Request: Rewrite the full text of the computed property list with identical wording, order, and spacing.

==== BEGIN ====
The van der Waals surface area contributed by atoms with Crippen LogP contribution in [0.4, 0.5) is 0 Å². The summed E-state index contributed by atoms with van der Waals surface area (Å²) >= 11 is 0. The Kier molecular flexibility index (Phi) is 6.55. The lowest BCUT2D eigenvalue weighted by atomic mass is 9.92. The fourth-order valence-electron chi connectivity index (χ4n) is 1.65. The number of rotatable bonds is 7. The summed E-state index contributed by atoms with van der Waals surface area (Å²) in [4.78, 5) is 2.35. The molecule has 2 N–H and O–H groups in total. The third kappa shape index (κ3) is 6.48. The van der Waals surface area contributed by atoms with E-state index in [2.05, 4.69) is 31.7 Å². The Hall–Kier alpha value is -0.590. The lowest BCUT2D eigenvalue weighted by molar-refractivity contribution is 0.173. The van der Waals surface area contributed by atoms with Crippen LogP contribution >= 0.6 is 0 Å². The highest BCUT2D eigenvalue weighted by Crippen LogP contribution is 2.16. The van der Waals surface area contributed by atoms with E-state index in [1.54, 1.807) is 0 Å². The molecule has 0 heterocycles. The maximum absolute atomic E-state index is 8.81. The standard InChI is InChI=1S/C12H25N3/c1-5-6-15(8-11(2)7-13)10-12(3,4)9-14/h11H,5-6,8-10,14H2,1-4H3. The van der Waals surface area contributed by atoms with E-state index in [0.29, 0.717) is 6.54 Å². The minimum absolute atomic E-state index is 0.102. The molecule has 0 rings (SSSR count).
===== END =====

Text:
The van der Waals surface area contributed by atoms with Crippen LogP contribution in [0.4, 0.5) is 0 Å². The summed E-state index contributed by atoms with van der Waals surface area (Å²) >= 11 is 0. The Kier molecular flexibility index (Phi) is 6.55. The lowest BCUT2D eigenvalue weighted by atomic mass is 9.92. The fourth-order valence-electron chi connectivity index (χ4n) is 1.65. The number of rotatable bonds is 7. The summed E-state index contributed by atoms with van der Waals surface area (Å²) in [4.78, 5) is 2.35. The molecule has 2 N–H and O–H groups in total. The third kappa shape index (κ3) is 6.48. The van der Waals surface area contributed by atoms with E-state index in [2.05, 4.69) is 31.7 Å². The Hall–Kier alpha value is -0.590. The lowest BCUT2D eigenvalue weighted by molar-refractivity contribution is 0.173. The van der Waals surface area contributed by atoms with Crippen LogP contribution >= 0.6 is 0 Å². The highest BCUT2D eigenvalue weighted by Crippen LogP contribution is 2.16. The van der Waals surface area contributed by atoms with E-state index in [1.54, 1.807) is 0 Å². The molecule has 0 heterocycles. The maximum absolute atomic E-state index is 8.81. The standard InChI is InChI=1S/C12H25N3/c1-5-6-15(8-11(2)7-13)10-12(3,4)9-14/h11H,5-6,8-10,14H2,1-4H3. The van der Waals surface area contributed by atoms with E-state index in [0.29, 0.717) is 6.54 Å². The minimum absolute atomic E-state index is 0.102. The molecule has 0 rings (SSSR count).